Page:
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Monday, February 25, 2008

NFAIS 2008 Sunday afternoon

Yesterday afternoon I attended the NFAIS conference in downtown Philadelphia. The talks were actually very engaging.

First up was David Weinburger, who co-wrote the "Cluetrain Manifesto", an enjoyable book that I caught on audio book a few years back. His talk was mainly about his new book "Everything is Miscellaneous", which looks interesting based on his talk. His main point was that hierarchical classification systems are not as useful for many systems compared with spontaneous tagging by online communities. He also indicated that information overload was not as big of a problem as many people suggest, something that I definitely think is the case in science.

Lee Rainie's presentation was also well done. He presented the results of the Pew Internet & American Life project. I thought the most interesting portion was at the end, where he described the 10 different types of people, classified according to their attitude towards technology. Hopefully his report will be available shortly along with the rest. (In the meantime, Bryan Alexander took some good notes on this session.)

I presented at the next session on "The Emerging Culture of the New Information Order" on Open Notebook Science, which was a good fit, giving a laboratory researcher's perspective of Web 2.0.

My co-panelists included Chris Willis from Footnote.com and Bryan Alexander from NITLE. Chris gave many good examples of the power of community tagging, including a new project bringing relatives of Vietnam veterans together on a massive digital "wall". Bryan also gave a stimulating talk but he was so addicted to his social software that he was recording video blog posts as we were waiting to speak :)

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Tuesday, February 19, 2008

Scholar 2 Scholar Meeting at Drexel

I am co-organizing the Scholar 2 Scholar conference with Jay Bhatt and Anita Chiodo on the morning of April 16, 2008 at Drexel University in Philadelphia. Anyone wishing to attend add your name to the participant list on the wiki.
Drexel University Libraries’ Scholarly Communication Symposium
Scholar 2 Scholar: How Web 2.0 is Changing Scholarly Communication as We Know It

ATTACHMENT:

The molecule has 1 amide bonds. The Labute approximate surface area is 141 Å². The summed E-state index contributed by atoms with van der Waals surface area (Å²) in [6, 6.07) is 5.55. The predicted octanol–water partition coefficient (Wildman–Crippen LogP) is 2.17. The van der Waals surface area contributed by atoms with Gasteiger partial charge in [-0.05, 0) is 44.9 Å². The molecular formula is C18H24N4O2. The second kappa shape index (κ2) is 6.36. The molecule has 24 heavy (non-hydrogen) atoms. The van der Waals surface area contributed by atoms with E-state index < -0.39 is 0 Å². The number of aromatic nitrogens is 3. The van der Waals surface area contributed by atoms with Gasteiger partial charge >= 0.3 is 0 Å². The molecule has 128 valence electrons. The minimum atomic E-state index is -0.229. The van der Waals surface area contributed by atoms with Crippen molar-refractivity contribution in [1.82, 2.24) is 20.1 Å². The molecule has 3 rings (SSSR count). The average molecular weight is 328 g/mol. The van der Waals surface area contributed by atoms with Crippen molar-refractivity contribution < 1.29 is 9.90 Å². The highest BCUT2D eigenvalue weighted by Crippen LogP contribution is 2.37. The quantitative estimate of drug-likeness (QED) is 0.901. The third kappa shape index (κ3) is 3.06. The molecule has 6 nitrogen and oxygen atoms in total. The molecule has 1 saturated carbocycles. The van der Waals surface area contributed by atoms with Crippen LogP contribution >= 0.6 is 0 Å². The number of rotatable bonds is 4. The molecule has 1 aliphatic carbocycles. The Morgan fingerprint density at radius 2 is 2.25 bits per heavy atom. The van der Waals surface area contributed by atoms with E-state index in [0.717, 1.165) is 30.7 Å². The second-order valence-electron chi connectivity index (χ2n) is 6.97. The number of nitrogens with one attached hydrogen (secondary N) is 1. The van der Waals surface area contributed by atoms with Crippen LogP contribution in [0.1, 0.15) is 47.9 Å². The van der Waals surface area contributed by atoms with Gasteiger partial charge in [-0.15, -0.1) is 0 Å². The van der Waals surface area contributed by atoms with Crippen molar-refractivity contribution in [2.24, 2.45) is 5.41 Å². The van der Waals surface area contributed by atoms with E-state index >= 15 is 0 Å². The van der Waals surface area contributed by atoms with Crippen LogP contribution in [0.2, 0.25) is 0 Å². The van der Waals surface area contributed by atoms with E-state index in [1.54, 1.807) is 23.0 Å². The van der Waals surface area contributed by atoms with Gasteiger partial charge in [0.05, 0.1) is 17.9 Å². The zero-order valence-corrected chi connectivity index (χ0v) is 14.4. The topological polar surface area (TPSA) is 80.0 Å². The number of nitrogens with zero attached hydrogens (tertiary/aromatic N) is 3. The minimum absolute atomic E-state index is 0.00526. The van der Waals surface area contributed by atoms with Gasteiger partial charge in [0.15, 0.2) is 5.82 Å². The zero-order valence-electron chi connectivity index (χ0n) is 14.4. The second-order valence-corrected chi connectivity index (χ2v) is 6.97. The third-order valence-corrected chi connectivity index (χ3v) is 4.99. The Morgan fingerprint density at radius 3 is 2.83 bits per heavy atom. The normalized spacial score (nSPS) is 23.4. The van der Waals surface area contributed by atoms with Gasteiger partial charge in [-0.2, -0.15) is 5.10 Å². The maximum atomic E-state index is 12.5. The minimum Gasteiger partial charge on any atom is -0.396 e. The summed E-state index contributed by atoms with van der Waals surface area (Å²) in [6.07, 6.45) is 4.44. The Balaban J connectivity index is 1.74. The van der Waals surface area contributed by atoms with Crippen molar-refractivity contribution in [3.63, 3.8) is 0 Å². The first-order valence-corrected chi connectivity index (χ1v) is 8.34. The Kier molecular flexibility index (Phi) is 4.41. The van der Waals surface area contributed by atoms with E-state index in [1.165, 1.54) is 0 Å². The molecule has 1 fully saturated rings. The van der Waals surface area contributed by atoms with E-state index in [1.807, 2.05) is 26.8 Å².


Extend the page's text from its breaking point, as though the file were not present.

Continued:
Web 2.0 technologies are more than just web-based games and social networks; these virtual environments are building communities of thought and practice which have very real implications for education and research in academia. How do educators, administrators, and librarians use or repurpose these tools to their advantage? What are the implications for teaching and research? Is the return on our investment of time and energy worth the engagement? How well do students learn through these collaborative avenues? What are the true benefits for scientific research? What are the potential conflicts or roadblocks? We will explore these questions and many more.

Monday, February 18, 2008

Open Medicine Editorial

The Journal "Open Medicine" has published a very thoughtful editorial on "Open science, open access and open source software at Open Medicine" by Sally Murray, Stephen Choi, John Hoey, Claire Kendall, James Maskalyk and Anita Palepu.

Not only are they writing about it but they want to get their hands dirty as well:

Open Medicine is an open access journal because we believe that free and timely access to research results allows scientific knowledge to be used by all those who need it, not just those who can afford expensive journal subscriptions or user fees for individual articles. But is access to the final polished version of research enough? Could we do more to en­courage the collaborative reuse and reanalysis of existing data, or the verification of analyses? Could we move from open access to open science?

Wednesday, February 13, 2008

Virtual Poster Session on ACS Island

The American Chemical Society will be offering a virtual poster session in Second Life from selected posters at the Sci-Mix session taking place April 6, 2008 at the next national meeting in New Orleans.

I'm helping out with that effort and I'm pleased to say that we have our first submission from Jodye Selco, Mary Bruno and Sue Chan: "Safe and economical chemistry inquiry for the K-12 classroom".

ACS island has the same shape as its logo of a phoenix, thanks to the skilled hand of Eloise Pasteur who carved out the Drexel island's dragon shape. The posters will be placed on the right wing, next to a "chemistry museum" area, also under development.

ACS island is currently open to everyone - feel free to stop by and explore as we develop the area (Andrew Lang, Hiro Sheridan in SL is also on the project). Gus Rosania has been a very active "resident scientist" - you can see his activities on drug transport near the middle.

Kate Sellar (Finola Graves in SL), who spearheaded this initiative at ACS, has just started a blog where she will chronicle activities on the island.

The easiest way to find the island is to type ACS in the Map search box in Second Life.

Monday, February 04, 2008

Chemical Heritage Foundation Podcast

Drexel Island and my teaching of chemistry on Second Life is covered in a recent Chemical Heritage Foundation podcast "Distillations". Cyrus Farivar interviews me and my student Charles Sineri.


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